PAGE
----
Do the latest figures encourage retailers or create more long-term problems? The stats are in, but it depends which way you look at them.
The retail sector has had a positive response following key announcements in the Federal Budget. Recent ABS results all point to an upwards trajectory. But while tax cuts and an increase in discretionary spending is a positive for online retailers, are we missing the big picture?
National Retail Association CEO Dominique Lamb said the news regarding both the budget and February sales results serve as welcome relief for retailers. “The 2019 Budget takes keys steps towards helping Australia’s retail sector, which has so far experienced a slow start to the year,” Lamb said.
“The tax cuts for low and middle-income earners will mean that ordinary Australian’s will now have more money in their hip pocket to spend at the shops,” said Lamb. “The need to restore consumer confidence was vital and these tax breaks will go a long way to achieving that.”
“The government’s move to raise the tax offset for PAYG taxpayers, putting up to $1,080 in the pockets of singles and up to $2,160 for dual-income families – increasing actual purchasing power – means Australians can spend with confidence, delivering a boost to local businesses,” added Russell Zimmerman, Executive Director of the Australian Retailers’ Association.
The announcement that instant write-off provisions would be increased from $25,000 per purchase to $30,000, and expanded to cover every asset acquisition by businesses turning over up to $50m per annum, would further assist retail enterprises at a time of difficult trading conditions, the ARA said.
“In a rapidly evolving environment compounded by challenges from online overseas retailers, high energy prices and uncertain economic conditions, this will help Australian retailers modernise and update to ensure they are well equipped to compete and grow,” Zimmerman said.
But while the boost to small business seems encouraging, questions have been raised about the impact of Federal Budget on start-ups and innovation with a $4 billion cut to the research and development tax break over the last two budgets.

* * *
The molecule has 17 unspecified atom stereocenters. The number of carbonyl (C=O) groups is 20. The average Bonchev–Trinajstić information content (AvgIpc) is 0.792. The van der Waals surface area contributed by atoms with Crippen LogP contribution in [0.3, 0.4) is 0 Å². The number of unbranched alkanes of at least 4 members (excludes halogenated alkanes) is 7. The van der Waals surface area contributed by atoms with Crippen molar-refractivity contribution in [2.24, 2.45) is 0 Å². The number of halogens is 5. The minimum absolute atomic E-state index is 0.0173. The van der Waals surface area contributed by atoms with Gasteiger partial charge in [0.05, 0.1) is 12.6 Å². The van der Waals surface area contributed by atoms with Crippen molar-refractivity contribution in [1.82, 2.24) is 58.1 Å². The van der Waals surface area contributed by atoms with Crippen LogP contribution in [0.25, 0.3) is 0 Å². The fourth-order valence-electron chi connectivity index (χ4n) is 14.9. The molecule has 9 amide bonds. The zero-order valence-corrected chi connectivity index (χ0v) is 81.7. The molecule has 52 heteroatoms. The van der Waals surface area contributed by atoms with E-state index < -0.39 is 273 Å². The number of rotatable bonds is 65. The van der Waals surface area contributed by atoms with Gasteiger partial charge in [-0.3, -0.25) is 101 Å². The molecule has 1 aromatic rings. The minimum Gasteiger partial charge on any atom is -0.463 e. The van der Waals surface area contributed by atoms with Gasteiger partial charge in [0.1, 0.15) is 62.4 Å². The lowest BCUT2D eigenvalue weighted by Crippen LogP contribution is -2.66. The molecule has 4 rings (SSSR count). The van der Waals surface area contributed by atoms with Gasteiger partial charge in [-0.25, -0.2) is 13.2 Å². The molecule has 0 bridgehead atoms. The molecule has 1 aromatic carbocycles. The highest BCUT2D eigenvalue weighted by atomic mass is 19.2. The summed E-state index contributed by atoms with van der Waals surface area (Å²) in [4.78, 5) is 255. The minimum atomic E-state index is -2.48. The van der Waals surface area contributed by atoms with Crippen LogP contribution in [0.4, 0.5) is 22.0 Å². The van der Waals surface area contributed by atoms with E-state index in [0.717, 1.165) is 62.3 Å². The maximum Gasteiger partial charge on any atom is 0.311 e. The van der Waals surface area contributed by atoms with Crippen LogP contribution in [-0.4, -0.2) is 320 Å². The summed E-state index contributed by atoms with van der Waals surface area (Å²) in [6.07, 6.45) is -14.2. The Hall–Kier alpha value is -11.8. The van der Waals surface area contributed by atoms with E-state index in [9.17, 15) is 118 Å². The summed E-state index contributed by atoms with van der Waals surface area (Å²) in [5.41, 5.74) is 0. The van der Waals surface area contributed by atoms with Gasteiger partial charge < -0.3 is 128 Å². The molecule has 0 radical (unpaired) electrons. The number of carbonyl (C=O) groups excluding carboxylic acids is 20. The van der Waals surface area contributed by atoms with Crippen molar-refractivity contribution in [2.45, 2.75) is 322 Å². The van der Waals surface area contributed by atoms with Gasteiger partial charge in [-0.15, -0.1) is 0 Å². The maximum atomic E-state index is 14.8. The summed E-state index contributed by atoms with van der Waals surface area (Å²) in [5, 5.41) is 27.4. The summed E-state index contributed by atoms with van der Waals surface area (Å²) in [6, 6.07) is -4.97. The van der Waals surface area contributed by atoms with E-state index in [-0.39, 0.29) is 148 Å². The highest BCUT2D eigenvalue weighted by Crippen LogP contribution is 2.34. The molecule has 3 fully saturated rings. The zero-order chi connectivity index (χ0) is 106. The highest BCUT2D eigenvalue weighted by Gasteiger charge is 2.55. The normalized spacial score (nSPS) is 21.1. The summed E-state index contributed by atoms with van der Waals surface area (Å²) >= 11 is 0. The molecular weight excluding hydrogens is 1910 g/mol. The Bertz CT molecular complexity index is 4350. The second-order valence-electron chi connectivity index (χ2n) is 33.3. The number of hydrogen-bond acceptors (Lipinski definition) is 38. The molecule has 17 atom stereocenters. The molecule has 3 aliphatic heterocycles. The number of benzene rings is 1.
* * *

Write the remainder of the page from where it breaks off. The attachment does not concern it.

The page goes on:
“It’s budgets like this one that force us question whether we should tell other founders to start a business here,” co-founder of video production start-up Shootsta, Tim Moylan, told The Australian Financial Review. Others in the tech industry have raised similar concerns about a failure to see the big picture when it comes to innovation in Australia.
The ABS also released its retail trade report for February 2019 earlier this week which shows that retail sales increased by 0.8 per cent.
“The latest retail trade figures, viewed overall, are pleasing, but they are likely to have been affected by a number of one-off and seasonal factors,” said Zimmerman. These factors include spend in relation to new season items heading into colder months as well as necessities purchased in relation to floods and droughts across the country.
“While there are some fluctuations in today’s figures in discretionary spending categories – where turnover may have declined month-on-month but remains higher compared to this time last year – the bottom line in these numbers is that consumers continue to spend with confidence, which is great for businesses in the retail sector,” Zimmerman concluded
“The ABS sales figures for February are the largest monthly increase since November 2017 and indicate that consumer confidence is heading in the right direction,” Lamb said.
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